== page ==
The Film: Shaadi No 1
Vashu Bhagnani and David Dhawan have an unbeatable track record: COOLIE NO. 1, HERO NO. 1, BIWI NO. 1 and BADE MIYAN CHOTE MIYAN, money-spinners all. So when the duo gets together after a hiatus, you expect them to hit a boundary yet again.
SHAADI NO. 1 follows the tradition of David Dhawan movies faithfully. Leave your thinking caps at home and throw logic to the winds when you saunter into a movieplex to watch a David Dhawan flick, that's the mantra you need to follow.
But you really can't expect every David Dhawan enterprise to be as entertaining as AANKHEN, JUDWAA and MUJHSE SHAADI KAROGI. You realize that David hasn't deviated from the tried and trusted formula he has been churning out successfully over the years, but the problem with SHAADI NO. 1 is that it runs out of ideas after an engrossing first hour.
SHAADI NO. 1 tries to pack everything available on the shelf: Comedy, double entendres, skin show, great visuals [Lyon, France] et al. You laugh aloud -- there's never a dull moment initially -- as the three husbands try to get closer to their respective wives and the subsequent plans they hatch to get closer to the three sisters. So far, so good!
But there's a slip between the cup and the lip
Just when you thought that the aircraft was off to a great start, you gradually learn that the flight to fantasyland isn't smooth at all. The snag here lies in its post-interval portions when the story actually stagnates and you realize that the writer[s] has utilized all the tricks in the first hour itself, with not much to offer in the next hour.
All said and done, SHAADI NO. 1 doesn't sweep you off your feet, the way David's earlier rip-rollicking laugh-fests did so delightfully.
SHAADI NO. 1 tells the story of three couples: Raj [Fardeen Khan]/Bhavana [Ayesha Takia], Veer [Zayed Khan]/Diya [Esha Deol] and Aryan [Sharman Joshi]/Sonia [Soha Ali Khan].
The husbands feel that their wives don't respect them enough since they are worthless. They even try to commit suicide, but in vain. As luck would have it, they save an entrepreneur, Kothari [Satish Shah], from committing suicide, who eventually asks them to join his business.
Kothari has a problem: His daughters, Madhuri [Ria Sen], Dimple [Sophie Chaudhary] and Rekha [Aarti Chhabria], are in no mood to have an arranged marriage. Kothari wants the three guys to woo his daughters and then dump them, so that they realize that love affairs can go wrong as well.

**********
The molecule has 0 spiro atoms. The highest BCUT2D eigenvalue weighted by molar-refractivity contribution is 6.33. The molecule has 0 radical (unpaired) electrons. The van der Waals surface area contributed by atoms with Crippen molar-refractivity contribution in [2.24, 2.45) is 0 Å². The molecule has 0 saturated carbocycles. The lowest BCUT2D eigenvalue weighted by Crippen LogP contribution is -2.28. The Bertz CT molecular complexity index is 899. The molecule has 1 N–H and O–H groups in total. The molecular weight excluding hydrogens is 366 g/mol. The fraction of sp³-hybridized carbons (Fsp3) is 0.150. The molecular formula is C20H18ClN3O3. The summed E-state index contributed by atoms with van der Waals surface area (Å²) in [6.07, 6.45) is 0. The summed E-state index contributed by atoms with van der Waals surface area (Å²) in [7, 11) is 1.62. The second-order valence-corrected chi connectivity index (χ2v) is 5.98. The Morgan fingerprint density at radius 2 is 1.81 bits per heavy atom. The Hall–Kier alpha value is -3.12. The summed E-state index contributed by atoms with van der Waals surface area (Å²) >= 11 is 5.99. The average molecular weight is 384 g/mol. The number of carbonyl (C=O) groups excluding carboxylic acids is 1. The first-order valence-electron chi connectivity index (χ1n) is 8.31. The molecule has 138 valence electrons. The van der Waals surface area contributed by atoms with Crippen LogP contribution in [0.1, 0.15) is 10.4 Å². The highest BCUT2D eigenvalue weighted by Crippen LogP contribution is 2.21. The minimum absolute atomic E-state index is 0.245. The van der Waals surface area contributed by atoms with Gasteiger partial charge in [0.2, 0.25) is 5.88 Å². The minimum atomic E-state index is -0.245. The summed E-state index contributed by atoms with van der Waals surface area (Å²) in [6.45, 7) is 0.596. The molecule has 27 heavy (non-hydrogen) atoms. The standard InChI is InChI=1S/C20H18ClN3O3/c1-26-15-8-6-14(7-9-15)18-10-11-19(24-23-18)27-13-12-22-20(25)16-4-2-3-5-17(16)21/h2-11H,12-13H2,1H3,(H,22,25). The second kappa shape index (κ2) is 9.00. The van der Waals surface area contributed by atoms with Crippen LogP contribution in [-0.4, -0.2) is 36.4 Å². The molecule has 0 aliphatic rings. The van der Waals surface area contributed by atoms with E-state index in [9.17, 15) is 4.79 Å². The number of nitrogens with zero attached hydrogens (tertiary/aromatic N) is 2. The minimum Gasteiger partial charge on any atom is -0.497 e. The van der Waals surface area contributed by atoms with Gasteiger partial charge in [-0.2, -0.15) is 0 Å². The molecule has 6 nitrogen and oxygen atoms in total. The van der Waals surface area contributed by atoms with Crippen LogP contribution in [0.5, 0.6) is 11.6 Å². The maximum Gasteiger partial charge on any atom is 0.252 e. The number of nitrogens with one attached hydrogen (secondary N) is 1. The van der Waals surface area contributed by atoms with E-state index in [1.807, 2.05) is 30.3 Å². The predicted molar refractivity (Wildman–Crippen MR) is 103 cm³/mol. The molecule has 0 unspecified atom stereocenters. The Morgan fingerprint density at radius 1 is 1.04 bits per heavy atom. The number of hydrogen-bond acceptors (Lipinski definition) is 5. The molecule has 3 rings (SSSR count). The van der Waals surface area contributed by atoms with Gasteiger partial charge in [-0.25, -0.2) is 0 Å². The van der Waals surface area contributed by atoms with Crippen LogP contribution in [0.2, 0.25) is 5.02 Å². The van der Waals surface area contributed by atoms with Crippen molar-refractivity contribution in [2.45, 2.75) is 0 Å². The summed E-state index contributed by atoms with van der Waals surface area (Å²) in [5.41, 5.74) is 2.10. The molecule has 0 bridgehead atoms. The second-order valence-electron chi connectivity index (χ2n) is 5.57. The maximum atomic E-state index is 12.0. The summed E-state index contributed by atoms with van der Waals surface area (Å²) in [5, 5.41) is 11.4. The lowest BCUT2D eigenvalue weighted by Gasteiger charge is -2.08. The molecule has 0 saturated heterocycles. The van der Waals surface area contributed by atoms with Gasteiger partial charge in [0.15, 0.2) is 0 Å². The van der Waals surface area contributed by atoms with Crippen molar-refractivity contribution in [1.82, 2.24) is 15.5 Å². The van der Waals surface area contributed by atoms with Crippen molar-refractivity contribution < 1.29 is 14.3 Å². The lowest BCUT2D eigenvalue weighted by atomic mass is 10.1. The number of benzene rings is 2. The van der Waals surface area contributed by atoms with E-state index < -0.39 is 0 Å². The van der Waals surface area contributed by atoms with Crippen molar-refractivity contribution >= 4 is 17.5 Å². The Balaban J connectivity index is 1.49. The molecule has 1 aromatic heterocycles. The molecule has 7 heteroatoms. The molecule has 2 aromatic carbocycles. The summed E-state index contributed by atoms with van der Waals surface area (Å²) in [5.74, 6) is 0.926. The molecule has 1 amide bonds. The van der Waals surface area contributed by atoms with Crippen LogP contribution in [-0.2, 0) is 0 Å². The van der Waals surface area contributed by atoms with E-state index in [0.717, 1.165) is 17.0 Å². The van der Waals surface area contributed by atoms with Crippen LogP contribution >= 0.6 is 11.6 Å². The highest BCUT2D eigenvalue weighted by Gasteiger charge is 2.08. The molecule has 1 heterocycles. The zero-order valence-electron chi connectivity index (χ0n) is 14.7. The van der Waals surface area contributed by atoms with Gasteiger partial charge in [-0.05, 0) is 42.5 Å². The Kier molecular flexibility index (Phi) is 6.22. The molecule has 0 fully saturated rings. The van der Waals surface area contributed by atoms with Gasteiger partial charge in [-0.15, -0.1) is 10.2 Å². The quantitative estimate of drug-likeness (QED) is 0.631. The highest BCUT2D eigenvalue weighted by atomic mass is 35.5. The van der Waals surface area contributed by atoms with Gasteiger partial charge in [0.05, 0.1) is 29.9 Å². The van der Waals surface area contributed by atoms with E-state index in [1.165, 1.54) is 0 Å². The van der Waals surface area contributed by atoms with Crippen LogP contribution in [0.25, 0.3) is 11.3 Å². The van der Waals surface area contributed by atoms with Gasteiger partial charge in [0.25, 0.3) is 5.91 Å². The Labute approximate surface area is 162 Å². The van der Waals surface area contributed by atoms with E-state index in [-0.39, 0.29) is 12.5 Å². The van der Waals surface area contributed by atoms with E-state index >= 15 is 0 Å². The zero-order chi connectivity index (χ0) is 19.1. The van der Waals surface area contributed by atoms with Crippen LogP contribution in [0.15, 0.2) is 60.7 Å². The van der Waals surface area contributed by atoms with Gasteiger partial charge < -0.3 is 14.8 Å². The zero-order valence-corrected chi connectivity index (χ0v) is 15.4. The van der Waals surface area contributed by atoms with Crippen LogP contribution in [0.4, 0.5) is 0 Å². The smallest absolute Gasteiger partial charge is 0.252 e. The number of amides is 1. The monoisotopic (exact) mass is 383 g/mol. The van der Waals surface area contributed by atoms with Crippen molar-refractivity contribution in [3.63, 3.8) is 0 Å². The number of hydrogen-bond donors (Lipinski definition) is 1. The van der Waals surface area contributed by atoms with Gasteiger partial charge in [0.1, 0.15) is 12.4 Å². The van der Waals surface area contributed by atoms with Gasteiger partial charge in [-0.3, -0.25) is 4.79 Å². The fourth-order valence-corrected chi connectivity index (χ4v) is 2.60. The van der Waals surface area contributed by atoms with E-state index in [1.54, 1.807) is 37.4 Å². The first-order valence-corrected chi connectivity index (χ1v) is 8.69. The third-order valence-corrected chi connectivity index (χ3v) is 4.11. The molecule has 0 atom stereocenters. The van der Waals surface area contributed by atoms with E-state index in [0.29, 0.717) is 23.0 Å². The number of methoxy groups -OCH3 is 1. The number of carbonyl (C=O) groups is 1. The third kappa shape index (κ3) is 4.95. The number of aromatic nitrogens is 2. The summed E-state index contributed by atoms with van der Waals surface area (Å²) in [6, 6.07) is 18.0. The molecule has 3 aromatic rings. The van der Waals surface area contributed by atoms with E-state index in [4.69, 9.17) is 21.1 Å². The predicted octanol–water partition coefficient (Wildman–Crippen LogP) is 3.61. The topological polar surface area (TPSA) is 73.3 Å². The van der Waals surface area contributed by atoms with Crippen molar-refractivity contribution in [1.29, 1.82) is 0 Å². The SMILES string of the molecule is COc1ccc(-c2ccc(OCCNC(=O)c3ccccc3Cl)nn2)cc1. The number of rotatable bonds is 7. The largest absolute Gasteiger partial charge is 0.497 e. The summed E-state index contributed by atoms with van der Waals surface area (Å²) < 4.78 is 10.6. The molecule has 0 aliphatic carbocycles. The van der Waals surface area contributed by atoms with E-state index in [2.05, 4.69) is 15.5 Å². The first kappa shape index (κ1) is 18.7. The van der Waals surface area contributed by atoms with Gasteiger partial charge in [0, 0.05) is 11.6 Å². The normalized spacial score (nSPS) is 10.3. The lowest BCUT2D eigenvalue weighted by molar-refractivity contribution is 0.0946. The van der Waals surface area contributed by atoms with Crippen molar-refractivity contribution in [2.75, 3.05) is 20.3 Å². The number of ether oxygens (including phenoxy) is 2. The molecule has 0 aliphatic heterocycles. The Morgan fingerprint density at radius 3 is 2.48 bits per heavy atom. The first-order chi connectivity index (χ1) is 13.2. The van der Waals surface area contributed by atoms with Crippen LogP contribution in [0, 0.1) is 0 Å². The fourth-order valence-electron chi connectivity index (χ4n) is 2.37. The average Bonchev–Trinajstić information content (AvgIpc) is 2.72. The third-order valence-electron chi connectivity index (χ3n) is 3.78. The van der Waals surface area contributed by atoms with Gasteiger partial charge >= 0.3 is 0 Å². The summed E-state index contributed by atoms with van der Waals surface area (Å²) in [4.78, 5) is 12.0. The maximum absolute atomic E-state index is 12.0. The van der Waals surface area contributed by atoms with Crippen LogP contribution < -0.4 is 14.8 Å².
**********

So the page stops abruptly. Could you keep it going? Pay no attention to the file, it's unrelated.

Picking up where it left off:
Initially, the guys refuse to bail out Kothari, but he issues an ultimatum: Woo his daughters or else lose the job. The guys fly abroad, court the three sisters and actually fall in love with them. But when they return to India, they suddenly discover a kabab mein haddi in the form of Lucky Bhaiya [Sanjay Dutt], who claims to be a distant relative of the three wives.
In the meanwhile, Kothari wants the guys to stop dating his daughters, but they are in no mood to obey his orders. In fact, they even discuss the issue of a second marriage with their respective wives. The complications multiply
Remake of the Telugu film SANDADE SANDADI, SHAADI NO. 1 is a typical David Dhawan flick. Never ask questions when you watch a David Dhawan film, because chances are you may not get the answers at the end of the day. But the moviegoer knows the David Dhawan formulae too well by now and wouldn't really complain if the joyride is exhilarating enough to last for two hours.
In this case, things go awry in the post-interval portions. Ideally, the second hour should've been much more racy and punch-packed, but things keep deteriorating as the story moves towards its finale. Alas, even the climax belies the expectations and is a complete letdown. In fact, the end is so bizarre that even hardcore David Dhawan fans would find it difficult to gulp it down their throat.
David Dhawan tries his best to woo the aam junta with his by-now-famous brand of comedy, but he doesn't get much help from the writer[s] of the enterprise. There's no novelty whatsoever and certain portions actually make you wonder whether the writer knows the basics of writing well enough.
Take for instance the sequence when the three guys decide to eliminate Sanju and his body even falls off a cliff. But how does he surface as a ghost? Even the climax, when he rescues the three wives one after the other, looks weird and doesn't even raise a chuckle. And how and why do the husbands have a change of heart? Most importantly, who is Sanju in the first place and why does he pretend to be the three wives' distant relative? No explanations are offered!
Anu Malik's music is another weak spot. While 'Dil Nahin Toda Karte' and 'Jitne Channel TV Ke' are somewhat foot-tapping, the rest are plain mediocre. Cinematography [Johny Lall] is up to the mark, especially the outdoor work. Dialogues [Milap Zaveri] are well worded.
SHAADI NO. 1 has a huge star cast, but only a handful of names register an impact. Fardeen, Zayed and Sharman are efficient and what comes as a [pleasant] surprise is that both Fardeen and Zayed have handled the light moments with ease. As far as the leading ladies are concerned, Ayesha Takia and Esha Deol can be singled out. Sanjay Dutt's role might appeal to the masses mainly. Satish Shah is proficient.
On the whole, SHAADI NO. 1 is too ordinary a product to leave a strong impression. At the box-office, the 5-day weekend might help the film to an extent, that's about it!